This article appeared online at TheNewAmerican.com on Tuesday, March 7, 2017:
Worldwide demand for crude oil will exceed 100 million barrels per day (mbd) in two years, and exceed global supplies in three, according to the Paris-based intergovernmental group International Energy Agency (IEA). In its latest five-year forecast, Oil 2017, the agency says that demand growth will come primarily from developing countries such as India, while demand growth elsewhere, such as the United States, will be tepid at best. The only way the coming shortage can be overcome, said Dr. Fatih Birol, IEA’s executive director, is for massive new investments in exploration, discovery, and production to be made immediately:
[At the moment] we are witnessing the start of a second wave of US supply growth … but this is no time for complacency. We don’t see a peak in oil demand [globally] any time soon. And unless investments globally rebound sharply, a new period of price volatility looms on the horizon.
Unpacking this means that there’s a three-year bubble in the pipeline caused by massive retrenching by major oil producers in 2015 and 2016 that will limit new production just as demand increases around the year 2020. Globally, energy industry capital expenditures dropped by 25 percent in 2015 and another 26 percent in 2016. Even with expanded investments projected for 2017, it takes typically three years to move from commitment to discovery to production. Said the report: “If the record two-year investment slump of 2015 and 2016 is not reversed, supply growth may stall by 2020.”
IEA says that U.S. fracking is helping, but it won’t be enough to offset the increasing demand. The forecast says that U.S. fracking will add between 1.4 and 3 million barrels per day to the world’s supply over the next three years, but that it will be quickly absorbed by ever-increasing global demand.
There are so many assumptions built into this five-year forecast that it might better be characterized as a well-informed opinion. First, rig counts in the United States have nearly doubled from 489 in March a year ago to 756 today, including a gain of 132 rigs just since OPEC signed its agreement to cut production in November. Consequently, U.S. production is already more than 9 mbd and accelerating.
An assumption that OPEC will maintain self-imposed limits on production to increase oil prices, with OPEC counterparts allegedly being 90+ percent compliant, remains problematic, especially when 11 non-OPEC signatories’ compliance is less than 50 percent. Those non-OPEC producers were supposed to cut 558,000 barrels per day but, according to Bloomberg, they have reduced their output by just 270,000 barrels per day. And the agreement expires at the end of May in any event.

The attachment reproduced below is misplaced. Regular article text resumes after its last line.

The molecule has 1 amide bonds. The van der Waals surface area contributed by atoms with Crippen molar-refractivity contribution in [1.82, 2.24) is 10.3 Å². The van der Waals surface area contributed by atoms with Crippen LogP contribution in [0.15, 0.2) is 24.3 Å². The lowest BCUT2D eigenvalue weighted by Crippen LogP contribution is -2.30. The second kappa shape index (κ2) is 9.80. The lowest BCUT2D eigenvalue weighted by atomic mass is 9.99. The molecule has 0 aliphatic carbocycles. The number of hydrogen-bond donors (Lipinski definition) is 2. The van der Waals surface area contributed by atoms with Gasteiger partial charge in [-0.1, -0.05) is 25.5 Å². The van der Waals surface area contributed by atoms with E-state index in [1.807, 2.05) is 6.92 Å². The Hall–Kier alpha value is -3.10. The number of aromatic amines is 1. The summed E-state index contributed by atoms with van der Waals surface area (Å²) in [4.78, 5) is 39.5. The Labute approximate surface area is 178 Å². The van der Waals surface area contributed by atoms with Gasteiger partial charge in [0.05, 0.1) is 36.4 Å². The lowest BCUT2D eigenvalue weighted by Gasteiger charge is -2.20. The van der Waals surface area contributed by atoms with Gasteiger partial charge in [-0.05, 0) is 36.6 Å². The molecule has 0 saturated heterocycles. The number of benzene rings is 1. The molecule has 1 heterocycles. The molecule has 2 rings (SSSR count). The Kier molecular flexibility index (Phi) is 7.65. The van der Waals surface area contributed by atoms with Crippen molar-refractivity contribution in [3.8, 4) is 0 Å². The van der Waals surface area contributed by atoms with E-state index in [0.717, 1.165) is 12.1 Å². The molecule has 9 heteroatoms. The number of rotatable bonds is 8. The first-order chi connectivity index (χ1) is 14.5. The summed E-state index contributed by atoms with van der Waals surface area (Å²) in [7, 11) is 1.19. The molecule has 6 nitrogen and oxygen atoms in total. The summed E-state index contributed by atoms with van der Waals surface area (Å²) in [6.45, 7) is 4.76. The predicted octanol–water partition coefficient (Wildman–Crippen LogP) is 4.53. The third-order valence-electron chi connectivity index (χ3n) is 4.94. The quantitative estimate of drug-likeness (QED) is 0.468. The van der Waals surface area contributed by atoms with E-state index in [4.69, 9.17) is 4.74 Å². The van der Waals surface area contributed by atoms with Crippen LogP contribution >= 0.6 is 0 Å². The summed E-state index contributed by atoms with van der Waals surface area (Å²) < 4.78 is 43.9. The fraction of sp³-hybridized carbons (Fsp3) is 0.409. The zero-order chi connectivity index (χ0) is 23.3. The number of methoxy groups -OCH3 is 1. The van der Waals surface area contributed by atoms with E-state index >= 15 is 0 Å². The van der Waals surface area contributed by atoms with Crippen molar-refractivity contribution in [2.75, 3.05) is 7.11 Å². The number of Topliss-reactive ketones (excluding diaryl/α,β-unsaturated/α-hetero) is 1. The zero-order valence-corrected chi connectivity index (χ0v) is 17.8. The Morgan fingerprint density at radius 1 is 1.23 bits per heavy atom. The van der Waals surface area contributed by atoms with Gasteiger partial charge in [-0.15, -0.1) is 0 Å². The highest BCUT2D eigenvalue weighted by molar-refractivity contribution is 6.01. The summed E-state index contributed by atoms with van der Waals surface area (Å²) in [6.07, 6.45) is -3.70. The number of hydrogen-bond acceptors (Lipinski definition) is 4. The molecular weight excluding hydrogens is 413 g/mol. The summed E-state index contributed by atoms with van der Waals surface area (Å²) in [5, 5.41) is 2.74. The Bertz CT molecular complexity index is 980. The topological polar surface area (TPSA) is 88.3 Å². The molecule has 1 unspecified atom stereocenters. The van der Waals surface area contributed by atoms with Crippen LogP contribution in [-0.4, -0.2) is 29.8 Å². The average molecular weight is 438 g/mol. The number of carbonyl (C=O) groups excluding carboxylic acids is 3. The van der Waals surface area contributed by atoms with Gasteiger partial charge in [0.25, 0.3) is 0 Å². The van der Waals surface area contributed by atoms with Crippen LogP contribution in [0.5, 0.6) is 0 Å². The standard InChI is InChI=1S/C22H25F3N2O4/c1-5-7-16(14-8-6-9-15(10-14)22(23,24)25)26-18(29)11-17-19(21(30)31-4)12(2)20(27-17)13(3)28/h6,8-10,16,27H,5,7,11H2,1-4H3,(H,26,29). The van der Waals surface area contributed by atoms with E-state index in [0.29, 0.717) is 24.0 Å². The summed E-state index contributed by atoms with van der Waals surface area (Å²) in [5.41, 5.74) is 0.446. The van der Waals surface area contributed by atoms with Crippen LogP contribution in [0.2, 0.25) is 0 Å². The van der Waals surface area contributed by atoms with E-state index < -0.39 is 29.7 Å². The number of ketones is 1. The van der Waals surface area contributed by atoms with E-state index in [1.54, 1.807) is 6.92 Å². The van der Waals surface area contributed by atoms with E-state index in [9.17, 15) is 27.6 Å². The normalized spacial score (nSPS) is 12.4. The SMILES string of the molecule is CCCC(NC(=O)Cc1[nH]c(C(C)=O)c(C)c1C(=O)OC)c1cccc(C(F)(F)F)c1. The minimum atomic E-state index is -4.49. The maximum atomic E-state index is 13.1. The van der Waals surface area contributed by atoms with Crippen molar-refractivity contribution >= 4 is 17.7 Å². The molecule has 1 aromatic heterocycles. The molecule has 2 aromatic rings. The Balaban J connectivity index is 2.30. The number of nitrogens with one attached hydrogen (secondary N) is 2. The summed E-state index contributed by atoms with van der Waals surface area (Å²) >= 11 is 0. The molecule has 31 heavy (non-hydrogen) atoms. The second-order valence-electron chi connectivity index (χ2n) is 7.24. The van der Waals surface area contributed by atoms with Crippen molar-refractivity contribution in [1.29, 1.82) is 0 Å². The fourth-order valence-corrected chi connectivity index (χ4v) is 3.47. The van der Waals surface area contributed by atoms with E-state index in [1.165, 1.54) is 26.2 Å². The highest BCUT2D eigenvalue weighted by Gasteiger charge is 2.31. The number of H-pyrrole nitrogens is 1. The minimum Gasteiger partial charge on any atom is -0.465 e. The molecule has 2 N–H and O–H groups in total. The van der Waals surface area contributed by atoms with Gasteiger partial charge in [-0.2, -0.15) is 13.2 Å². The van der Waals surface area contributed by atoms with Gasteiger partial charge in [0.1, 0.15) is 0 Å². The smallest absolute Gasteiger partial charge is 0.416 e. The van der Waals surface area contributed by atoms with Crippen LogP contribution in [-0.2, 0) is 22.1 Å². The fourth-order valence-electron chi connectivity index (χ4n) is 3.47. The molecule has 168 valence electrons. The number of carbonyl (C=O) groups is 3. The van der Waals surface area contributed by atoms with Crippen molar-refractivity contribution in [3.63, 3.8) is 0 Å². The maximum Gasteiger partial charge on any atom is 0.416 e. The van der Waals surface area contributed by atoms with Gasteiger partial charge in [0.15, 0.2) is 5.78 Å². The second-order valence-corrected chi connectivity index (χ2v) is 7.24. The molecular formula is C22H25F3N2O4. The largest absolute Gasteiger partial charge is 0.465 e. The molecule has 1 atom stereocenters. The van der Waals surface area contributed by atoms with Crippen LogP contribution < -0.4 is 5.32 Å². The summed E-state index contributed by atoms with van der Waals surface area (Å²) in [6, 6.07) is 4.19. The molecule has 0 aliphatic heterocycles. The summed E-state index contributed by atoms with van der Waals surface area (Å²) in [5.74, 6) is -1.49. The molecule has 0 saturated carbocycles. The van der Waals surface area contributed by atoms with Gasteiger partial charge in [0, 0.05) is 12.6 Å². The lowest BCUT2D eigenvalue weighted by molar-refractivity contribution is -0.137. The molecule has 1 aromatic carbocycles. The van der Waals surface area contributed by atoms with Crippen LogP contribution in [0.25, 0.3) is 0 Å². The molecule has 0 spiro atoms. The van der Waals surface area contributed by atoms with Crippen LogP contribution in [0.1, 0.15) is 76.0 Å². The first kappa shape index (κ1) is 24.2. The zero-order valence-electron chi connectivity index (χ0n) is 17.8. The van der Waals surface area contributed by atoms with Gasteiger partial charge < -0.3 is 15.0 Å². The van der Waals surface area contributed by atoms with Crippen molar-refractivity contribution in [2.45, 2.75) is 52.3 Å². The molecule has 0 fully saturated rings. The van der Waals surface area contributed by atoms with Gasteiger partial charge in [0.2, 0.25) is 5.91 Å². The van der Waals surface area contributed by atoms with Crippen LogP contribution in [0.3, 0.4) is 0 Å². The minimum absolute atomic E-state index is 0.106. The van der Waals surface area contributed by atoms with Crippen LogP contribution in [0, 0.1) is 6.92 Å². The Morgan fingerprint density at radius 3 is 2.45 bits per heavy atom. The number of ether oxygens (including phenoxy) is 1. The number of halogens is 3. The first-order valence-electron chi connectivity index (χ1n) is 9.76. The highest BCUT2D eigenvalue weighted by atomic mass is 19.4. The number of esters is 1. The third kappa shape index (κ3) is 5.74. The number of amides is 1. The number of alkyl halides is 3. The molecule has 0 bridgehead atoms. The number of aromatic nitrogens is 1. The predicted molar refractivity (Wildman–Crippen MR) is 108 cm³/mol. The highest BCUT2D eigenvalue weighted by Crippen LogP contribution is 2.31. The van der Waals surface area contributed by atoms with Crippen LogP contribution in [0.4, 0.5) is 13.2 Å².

IEA is also assuming that electric vehicles will be “an important factor for demand [reduction],” but the report was wise to include the note that “they will displace only limited amounts of transportation fuel by 2022.” As Nawar Alsaadi, a principal at Semper Augustus Capital, concluded: “In a nutshell. EVs are a red herring. By far the most important variable on passenger cars oil demand is changes in fuel efficiency standards.” And there’s word that Trump will be asking his energy secretary to take a hard look at relaxing them.
Other assumptions may prove equally tenuous. China’s GDP growth has been slowing, and its government just estimated 2017 growth at 6.5 percent compared to double-digit growth (if those numbers can be believed) for prior years. And suggestions that GDP growth in the United States will languish will no doubt be a surprise to the Trump administration, which has promised repeatedly, and in writing, that its goal is 4 percent annual growth. To get there is going to require massive amounts of energy, much of it coming from oil.
Fitch Ratings, in contrast with IEA, claims that the recovery in U.S. drilling activity “will drive up shale oil production in the second half of 2017,” keeping oil prices between $50 and $60 a barrel through 2019. Any bump upward in crude oil prices above that level will only increase the incentive for U.S. oil producers to put more rigs into production. As far as OPEC is concerned, its jawboning over cutting production has produced precious little improvement (increase) in the price they are getting for their oil. If they give up the charade of cutting production and go back to maximizing production in June and thereafter, U.S. vacationers could see oil prices drop back to the $40s, with gas prices dropping substantially below $2 a gallon once again. And investors looking for sharp increases in the price of crude over the next few years will likely be sorely disappointed.